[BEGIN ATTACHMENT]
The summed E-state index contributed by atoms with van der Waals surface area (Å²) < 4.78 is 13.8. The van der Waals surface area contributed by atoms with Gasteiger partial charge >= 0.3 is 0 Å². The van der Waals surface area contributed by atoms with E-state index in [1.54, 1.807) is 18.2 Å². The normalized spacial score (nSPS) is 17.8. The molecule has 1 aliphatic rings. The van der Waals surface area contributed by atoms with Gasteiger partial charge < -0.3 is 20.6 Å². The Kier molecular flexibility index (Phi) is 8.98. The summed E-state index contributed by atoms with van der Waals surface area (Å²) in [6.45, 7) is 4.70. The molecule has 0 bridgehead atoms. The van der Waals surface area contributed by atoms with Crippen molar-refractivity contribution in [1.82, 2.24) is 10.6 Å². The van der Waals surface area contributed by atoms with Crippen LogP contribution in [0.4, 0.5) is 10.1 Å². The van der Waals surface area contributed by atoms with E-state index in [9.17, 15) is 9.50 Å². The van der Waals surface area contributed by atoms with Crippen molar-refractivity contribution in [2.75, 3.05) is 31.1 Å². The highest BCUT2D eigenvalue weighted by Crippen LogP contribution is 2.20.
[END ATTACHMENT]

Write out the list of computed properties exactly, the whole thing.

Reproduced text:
The summed E-state index contributed by atoms with van der Waals surface area (Å²) < 4.78 is 13.8. The van der Waals surface area contributed by atoms with Gasteiger partial charge >= 0.3 is 0 Å². The van der Waals surface area contributed by atoms with E-state index in [1.54, 1.807) is 18.2 Å². The normalized spacial score (nSPS) is 17.8. The molecule has 1 aliphatic rings. The van der Waals surface area contributed by atoms with Gasteiger partial charge < -0.3 is 20.6 Å². The Kier molecular flexibility index (Phi) is 8.98. The summed E-state index contributed by atoms with van der Waals surface area (Å²) in [6.45, 7) is 4.70. The molecule has 0 bridgehead atoms. The van der Waals surface area contributed by atoms with Crippen molar-refractivity contribution in [1.82, 2.24) is 10.6 Å². The van der Waals surface area contributed by atoms with Crippen LogP contribution in [0.4, 0.5) is 10.1 Å². The van der Waals surface area contributed by atoms with E-state index in [9.17, 15) is 9.50 Å². The van der Waals surface area contributed by atoms with Crippen molar-refractivity contribution in [2.75, 3.05) is 31.1 Å². The highest BCUT2D eigenvalue weighted by Crippen LogP contribution is 2.20.